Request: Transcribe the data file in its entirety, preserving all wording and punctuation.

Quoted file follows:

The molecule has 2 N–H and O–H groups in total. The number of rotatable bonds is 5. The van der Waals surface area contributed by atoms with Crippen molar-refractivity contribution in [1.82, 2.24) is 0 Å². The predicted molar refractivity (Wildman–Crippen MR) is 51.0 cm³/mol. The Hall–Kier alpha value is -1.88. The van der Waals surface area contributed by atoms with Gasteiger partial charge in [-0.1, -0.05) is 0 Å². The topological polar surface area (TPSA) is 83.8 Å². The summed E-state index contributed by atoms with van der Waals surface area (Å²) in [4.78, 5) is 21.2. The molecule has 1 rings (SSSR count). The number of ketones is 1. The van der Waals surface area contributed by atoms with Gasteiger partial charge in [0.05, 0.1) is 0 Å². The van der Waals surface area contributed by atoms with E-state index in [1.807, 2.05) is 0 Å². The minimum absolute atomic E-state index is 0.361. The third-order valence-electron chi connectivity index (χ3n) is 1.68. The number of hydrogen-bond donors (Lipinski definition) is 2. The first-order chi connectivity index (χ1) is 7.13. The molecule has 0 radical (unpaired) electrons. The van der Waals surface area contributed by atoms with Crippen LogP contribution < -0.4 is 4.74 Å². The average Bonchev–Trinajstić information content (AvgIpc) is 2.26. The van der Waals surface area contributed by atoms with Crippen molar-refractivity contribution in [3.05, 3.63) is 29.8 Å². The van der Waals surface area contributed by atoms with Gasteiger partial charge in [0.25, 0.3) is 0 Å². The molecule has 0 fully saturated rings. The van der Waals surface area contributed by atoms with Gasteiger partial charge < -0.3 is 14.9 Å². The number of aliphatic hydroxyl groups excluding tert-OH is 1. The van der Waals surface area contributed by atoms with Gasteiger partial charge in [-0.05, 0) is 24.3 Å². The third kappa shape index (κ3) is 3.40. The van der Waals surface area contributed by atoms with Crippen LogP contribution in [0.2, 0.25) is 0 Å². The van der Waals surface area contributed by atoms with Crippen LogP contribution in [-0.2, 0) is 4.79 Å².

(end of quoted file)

The molecule has 2 N–H and O–H groups in total. The number of rotatable bonds is 5. The van der Waals surface area contributed by atoms with Crippen molar-refractivity contribution in [1.82, 2.24) is 0 Å². The predicted molar refractivity (Wildman–Crippen MR) is 51.0 cm³/mol. The Hall–Kier alpha value is -1.88. The van der Waals surface area contributed by atoms with Gasteiger partial charge in [-0.1, -0.05) is 0 Å². The topological polar surface area (TPSA) is 83.8 Å². The summed E-state index contributed by atoms with van der Waals surface area (Å²) in [4.78, 5) is 21.2. The molecule has 1 rings (SSSR count). The number of ketones is 1. The van der Waals surface area contributed by atoms with Gasteiger partial charge in [0.05, 0.1) is 0 Å². The van der Waals surface area contributed by atoms with E-state index in [1.807, 2.05) is 0 Å². The minimum absolute atomic E-state index is 0.361. The third-order valence-electron chi connectivity index (χ3n) is 1.68. The number of hydrogen-bond donors (Lipinski definition) is 2. The first-order chi connectivity index (χ1) is 7.13. The molecule has 0 radical (unpaired) electrons. The van der Waals surface area contributed by atoms with Crippen LogP contribution < -0.4 is 4.74 Å². The average Bonchev–Trinajstić information content (AvgIpc) is 2.26. The van der Waals surface area contributed by atoms with Crippen molar-refractivity contribution in [3.05, 3.63) is 29.8 Å². The van der Waals surface area contributed by atoms with Gasteiger partial charge in [0.25, 0.3) is 0 Å². The molecule has 0 fully saturated rings. The van der Waals surface area contributed by atoms with Gasteiger partial charge < -0.3 is 14.9 Å². The number of aliphatic hydroxyl groups excluding tert-OH is 1. The van der Waals surface area contributed by atoms with Gasteiger partial charge in [-0.05, 0) is 24.3 Å². The third kappa shape index (κ3) is 3.40. The van der Waals surface area contributed by atoms with Crippen LogP contribution in [0.2, 0.25) is 0 Å². The van der Waals surface area contributed by atoms with Crippen LogP contribution in [-0.2, 0) is 4.79 Å².